Learning Curve

Learning Curve

What is a learning curve?

A learning curve is a concept that graphically represents the relationship between cost and output over a defined period of time, normally to represent the repetitive task of an employee or worker. The learning curve was first described by psychologist Hermann Ebbinghaus in 1885 and is used as a means of measuring production efficiency and forecasting costs.

In the visual representation of a learning curve, a steeper slope indicates that initial learning results in higher cost savings, and subsequent learning results in increasingly slow and more difficult savings.

Key points to remember

  • The learning curve is a concept that describes how new skills or knowledge can be acquired quickly at the start, but later learning becomes much slower.
  • The slope of the learning curve represents the speed at which learning translates into cost savings for a business.
  • The steeper the slope of the learning curve, the greater the cost savings per unit of output.

Understanding the learning curves

The learning curve is also called the experience curve, cost curve, efficiency curve or productivity curve. Indeed, the learning curve provides a measure and an overview of all the above aspects of a business. The underlying idea is that every employee, whatever their position, takes the time to learn how to perform a specific task or duty. The time required to produce the associated output is high. Then, as the task repeats, the employee learns to complete it quickly, reducing the time required for an output unit.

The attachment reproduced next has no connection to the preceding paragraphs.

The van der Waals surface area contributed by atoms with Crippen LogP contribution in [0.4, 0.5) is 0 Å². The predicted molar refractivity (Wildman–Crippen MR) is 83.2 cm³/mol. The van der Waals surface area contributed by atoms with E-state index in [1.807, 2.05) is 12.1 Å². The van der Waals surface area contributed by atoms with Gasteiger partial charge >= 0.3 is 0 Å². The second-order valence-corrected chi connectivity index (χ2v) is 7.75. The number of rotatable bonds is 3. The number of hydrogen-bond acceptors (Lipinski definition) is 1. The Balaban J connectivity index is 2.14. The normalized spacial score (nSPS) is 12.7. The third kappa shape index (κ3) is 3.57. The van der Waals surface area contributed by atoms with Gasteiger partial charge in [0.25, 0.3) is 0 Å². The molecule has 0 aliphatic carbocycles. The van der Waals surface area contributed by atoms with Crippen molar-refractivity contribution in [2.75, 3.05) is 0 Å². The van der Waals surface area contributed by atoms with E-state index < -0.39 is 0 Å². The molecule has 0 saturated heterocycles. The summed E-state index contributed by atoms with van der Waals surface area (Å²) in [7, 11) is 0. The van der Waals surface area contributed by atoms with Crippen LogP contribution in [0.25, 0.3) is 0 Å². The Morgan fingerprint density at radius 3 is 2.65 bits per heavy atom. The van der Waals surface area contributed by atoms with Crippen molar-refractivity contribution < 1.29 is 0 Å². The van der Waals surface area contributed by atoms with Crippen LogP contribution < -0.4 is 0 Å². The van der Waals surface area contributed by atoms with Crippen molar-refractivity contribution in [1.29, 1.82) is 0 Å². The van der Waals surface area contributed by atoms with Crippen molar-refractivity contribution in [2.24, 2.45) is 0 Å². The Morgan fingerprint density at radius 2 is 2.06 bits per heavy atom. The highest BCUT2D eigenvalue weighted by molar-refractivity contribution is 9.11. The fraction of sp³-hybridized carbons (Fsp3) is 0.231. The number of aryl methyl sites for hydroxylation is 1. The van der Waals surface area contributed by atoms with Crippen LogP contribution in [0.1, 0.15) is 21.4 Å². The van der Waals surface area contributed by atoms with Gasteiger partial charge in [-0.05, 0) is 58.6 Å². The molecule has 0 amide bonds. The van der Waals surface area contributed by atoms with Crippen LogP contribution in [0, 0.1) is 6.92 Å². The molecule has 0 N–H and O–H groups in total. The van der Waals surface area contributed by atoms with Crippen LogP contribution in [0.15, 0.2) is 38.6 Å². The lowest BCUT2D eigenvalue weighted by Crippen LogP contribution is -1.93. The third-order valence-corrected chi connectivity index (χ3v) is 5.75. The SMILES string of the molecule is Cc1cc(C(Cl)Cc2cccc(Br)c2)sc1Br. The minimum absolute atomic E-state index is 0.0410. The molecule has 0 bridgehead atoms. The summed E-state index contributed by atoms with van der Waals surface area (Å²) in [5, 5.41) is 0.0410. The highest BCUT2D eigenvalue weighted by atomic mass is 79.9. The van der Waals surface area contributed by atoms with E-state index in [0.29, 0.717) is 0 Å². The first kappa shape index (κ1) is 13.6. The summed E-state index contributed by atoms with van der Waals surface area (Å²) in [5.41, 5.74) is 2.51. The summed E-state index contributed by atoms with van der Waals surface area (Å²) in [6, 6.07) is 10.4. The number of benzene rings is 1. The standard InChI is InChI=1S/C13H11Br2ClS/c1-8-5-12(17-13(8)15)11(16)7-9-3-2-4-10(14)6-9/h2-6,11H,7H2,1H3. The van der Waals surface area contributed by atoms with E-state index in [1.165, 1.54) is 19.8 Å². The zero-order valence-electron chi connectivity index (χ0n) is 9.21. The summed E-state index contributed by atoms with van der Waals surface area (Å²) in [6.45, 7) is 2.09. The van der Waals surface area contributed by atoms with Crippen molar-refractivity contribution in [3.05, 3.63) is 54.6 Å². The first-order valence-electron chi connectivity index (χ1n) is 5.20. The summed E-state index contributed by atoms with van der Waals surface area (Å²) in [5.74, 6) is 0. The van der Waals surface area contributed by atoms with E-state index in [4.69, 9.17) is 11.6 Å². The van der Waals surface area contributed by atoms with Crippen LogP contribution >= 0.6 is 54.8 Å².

This is why the learning curve slopes downwards at the beginning with a flat slope towards the end, with the cost per unit represented on the Y axis and the total production on the X axis. As learning increases, it decreases the cost per unit of output initially before flattening, because it becomes more difficult to increase efficiency gains through learning.

Benefits of using the learning curve

Companies know how much an employee earns per hour and can calculate the cost of producing a single production unit based on the number of hours required. A well-placed and ready-to-succeed employee should reduce costs per business unit of production over time. Businesses can use the learning curve to perform production planning, cost forecasting and logistics schedules.

The learning curve clearly describes the cost per unit of output over time.

The slope of the learning curve represents the speed at which learning translates into cost savings for a business. The steeper the slope, the greater the cost savings per unit of output. This standard learning curve is known as the 80% learning curve. It shows that for each doubling of the production of a company, the cost of the new production is 80% of the previous production. As production increases, it becomes increasingly difficult to double a company’s previous production, represented using the slope of the curve, which means that cost savings slow down over time.

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